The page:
Impact investing is a concept increasingly used in the world of investment, philanthropy and social action.
Increasingly, we hear that companies or organizations are committing to investments that, in addition to the financial return, generate a positive impact on the environment and people. Is there a favorable legal environment for this type of investment? Everything indicates that there are steps in the right direction and that there is still a long way to go in terms of public policies and the actions of organizations dedicated to the subject.
VIVA Idea considers impact investing to go beyond the classic definition. In the opinion of Paola Fonseca, VIVA Idea’s Impact Director, “it is more than financial profitability with social or environmental impact. It is a tool for beneficiaries to develop their own solutions for social inclusion and sustainability, according to their contexts”.
In other words, the triple positive impact (financial, social and environmental) is not enough. For Fonseca, impact investment must contain a component of empowerment of the impacted or beneficiary communities and must be sustainable over time, according to their own realities and contexts.
VIVA Idea, as chair of the Impact Investment Platform in Central America (PiiC), is mapping public policies in the region related to impact investment. In Colombia, Peru, and Panama, for example, there are the Benefit and Collective Interest Companies (BIC), which are the legal figures that companies that have impact as their objective can resort to.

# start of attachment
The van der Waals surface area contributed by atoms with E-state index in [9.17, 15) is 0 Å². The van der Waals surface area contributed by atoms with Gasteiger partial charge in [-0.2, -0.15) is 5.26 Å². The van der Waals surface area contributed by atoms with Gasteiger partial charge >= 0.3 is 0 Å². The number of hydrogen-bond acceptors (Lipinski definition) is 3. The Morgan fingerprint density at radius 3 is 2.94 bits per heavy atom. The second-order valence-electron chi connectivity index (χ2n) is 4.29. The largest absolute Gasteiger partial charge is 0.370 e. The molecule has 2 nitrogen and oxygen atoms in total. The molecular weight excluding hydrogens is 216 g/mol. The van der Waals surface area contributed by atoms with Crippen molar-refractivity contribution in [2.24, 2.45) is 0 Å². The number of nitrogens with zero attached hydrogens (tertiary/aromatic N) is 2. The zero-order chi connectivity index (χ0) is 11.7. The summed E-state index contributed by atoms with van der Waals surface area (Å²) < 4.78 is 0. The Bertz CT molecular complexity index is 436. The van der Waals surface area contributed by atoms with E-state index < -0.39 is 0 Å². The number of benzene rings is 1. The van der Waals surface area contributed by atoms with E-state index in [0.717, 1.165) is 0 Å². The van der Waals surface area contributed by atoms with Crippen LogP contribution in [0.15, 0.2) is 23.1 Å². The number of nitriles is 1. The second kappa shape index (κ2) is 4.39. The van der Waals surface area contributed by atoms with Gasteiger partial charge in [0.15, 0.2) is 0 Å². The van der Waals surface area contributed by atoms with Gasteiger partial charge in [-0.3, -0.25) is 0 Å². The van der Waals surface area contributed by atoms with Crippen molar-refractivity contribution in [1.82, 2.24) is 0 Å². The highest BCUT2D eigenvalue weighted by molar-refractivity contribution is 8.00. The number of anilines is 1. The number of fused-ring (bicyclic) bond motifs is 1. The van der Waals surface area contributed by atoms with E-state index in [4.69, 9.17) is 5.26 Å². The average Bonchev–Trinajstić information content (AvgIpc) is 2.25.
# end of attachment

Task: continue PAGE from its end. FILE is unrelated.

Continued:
In Peru, the definition of “collective benefit and interest” is “the positive material impact or the reduction of a negative impact on society and the environment”.
In Colombia, according to legislation, the corporate purpose of a company must include, in addition to the acts of commerce that it intends to develop, those activities of collective benefit and interest that it intends to carry out in each of the five dimensions: business model, corporate governance, labor practices, environmental practices and community practices.
One of the problems that have been noted in the region is the lack of interest in legal processes. Businessmen or entrepreneurs do not usually put it at the top of their priorities.
A movement of lawyers involved in impact investing seeks to redefine the legal framework and legal practice by designing new corporate and financial structures, drafting new laws and presenting seminal cases. It is the Global Alliance of Impact Lawyers (GAIL), a community of legal leaders using the practice of law to make a positive impact on people and planet, and to accelerate just transition.
For GAIL, “lawyers are in a unique position to facilitate change and support the movement toward a more equitable system.”
Paola Fonseca is a lawyer and member of GAIL. “What we are looking for is to look at the challenges, to see how the regulatory framework and the work of lawyers in each country can work, this is one of the challenges of the community of lawyers in the impact investment ecosystem”.